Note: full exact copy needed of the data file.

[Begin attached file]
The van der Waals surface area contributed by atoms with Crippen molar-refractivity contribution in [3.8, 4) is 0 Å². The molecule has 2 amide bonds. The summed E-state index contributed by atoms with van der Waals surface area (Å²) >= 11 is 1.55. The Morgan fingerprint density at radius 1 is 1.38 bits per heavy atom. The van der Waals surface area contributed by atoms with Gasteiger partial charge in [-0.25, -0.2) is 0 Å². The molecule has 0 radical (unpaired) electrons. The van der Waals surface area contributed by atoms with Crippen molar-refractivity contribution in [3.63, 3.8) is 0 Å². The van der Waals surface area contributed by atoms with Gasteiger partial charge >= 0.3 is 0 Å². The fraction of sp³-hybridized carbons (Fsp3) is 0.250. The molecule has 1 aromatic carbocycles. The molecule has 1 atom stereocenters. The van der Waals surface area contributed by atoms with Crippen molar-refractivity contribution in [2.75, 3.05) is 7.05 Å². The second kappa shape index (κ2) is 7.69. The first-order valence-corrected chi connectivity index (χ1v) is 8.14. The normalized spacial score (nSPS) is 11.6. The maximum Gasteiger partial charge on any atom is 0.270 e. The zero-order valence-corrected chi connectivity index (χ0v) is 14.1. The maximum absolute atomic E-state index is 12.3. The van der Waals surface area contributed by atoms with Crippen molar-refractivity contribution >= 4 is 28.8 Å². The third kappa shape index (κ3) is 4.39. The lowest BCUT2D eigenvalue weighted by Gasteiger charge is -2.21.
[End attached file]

The van der Waals surface area contributed by atoms with Crippen molar-refractivity contribution in [3.8, 4) is 0 Å². The molecule has 2 amide bonds. The summed E-state index contributed by atoms with van der Waals surface area (Å²) >= 11 is 1.55. The Morgan fingerprint density at radius 1 is 1.38 bits per heavy atom. The van der Waals surface area contributed by atoms with Gasteiger partial charge in [-0.25, -0.2) is 0 Å². The molecule has 0 radical (unpaired) electrons. The van der Waals surface area contributed by atoms with Crippen molar-refractivity contribution in [3.63, 3.8) is 0 Å². The van der Waals surface area contributed by atoms with Gasteiger partial charge >= 0.3 is 0 Å². The fraction of sp³-hybridized carbons (Fsp3) is 0.250. The molecule has 1 aromatic carbocycles. The molecule has 1 atom stereocenters. The van der Waals surface area contributed by atoms with Crippen molar-refractivity contribution in [2.75, 3.05) is 7.05 Å². The second kappa shape index (κ2) is 7.69. The first-order valence-corrected chi connectivity index (χ1v) is 8.14. The normalized spacial score (nSPS) is 11.6. The maximum Gasteiger partial charge on any atom is 0.270 e. The zero-order valence-corrected chi connectivity index (χ0v) is 14.1. The maximum absolute atomic E-state index is 12.3. The van der Waals surface area contributed by atoms with Crippen molar-refractivity contribution >= 4 is 28.8 Å². The third kappa shape index (κ3) is 4.39. The lowest BCUT2D eigenvalue weighted by Gasteiger charge is -2.21.